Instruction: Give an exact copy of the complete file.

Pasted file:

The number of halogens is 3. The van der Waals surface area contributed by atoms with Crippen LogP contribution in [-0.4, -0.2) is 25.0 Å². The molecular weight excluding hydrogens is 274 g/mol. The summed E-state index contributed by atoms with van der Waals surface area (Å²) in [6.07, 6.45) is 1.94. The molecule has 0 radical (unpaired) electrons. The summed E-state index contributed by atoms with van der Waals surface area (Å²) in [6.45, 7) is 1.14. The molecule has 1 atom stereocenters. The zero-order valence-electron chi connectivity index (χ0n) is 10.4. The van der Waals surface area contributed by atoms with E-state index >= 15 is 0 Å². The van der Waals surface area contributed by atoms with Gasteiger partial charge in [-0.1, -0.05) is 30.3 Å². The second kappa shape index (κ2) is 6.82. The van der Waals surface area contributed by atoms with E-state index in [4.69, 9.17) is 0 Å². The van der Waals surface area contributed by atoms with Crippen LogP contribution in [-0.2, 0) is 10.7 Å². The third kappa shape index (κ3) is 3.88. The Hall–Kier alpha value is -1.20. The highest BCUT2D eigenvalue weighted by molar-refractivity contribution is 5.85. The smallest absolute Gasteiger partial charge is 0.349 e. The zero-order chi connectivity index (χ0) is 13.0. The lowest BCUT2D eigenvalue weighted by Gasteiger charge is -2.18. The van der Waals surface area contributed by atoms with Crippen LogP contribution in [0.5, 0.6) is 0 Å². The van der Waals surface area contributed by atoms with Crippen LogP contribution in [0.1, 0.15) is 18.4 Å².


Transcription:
The number of halogens is 3. The van der Waals surface area contributed by atoms with Crippen LogP contribution in [-0.4, -0.2) is 25.0 Å². The molecular weight excluding hydrogens is 274 g/mol. The summed E-state index contributed by atoms with van der Waals surface area (Å²) in [6.07, 6.45) is 1.94. The molecule has 0 radical (unpaired) electrons. The summed E-state index contributed by atoms with van der Waals surface area (Å²) in [6.45, 7) is 1.14. The molecule has 1 atom stereocenters. The zero-order valence-electron chi connectivity index (χ0n) is 10.4. The van der Waals surface area contributed by atoms with E-state index >= 15 is 0 Å². The van der Waals surface area contributed by atoms with Gasteiger partial charge in [-0.1, -0.05) is 30.3 Å². The second kappa shape index (κ2) is 6.82. The van der Waals surface area contributed by atoms with E-state index in [4.69, 9.17) is 0 Å². The van der Waals surface area contributed by atoms with Crippen LogP contribution in [-0.2, 0) is 10.7 Å². The third kappa shape index (κ3) is 3.88. The Hall–Kier alpha value is -1.20. The highest BCUT2D eigenvalue weighted by molar-refractivity contribution is 5.85. The smallest absolute Gasteiger partial charge is 0.349 e. The zero-order chi connectivity index (χ0) is 13.0. The lowest BCUT2D eigenvalue weighted by Gasteiger charge is -2.18. The van der Waals surface area contributed by atoms with Crippen LogP contribution in [0.5, 0.6) is 0 Å². The van der Waals surface area contributed by atoms with Crippen LogP contribution in [0.1, 0.15) is 18.4 Å².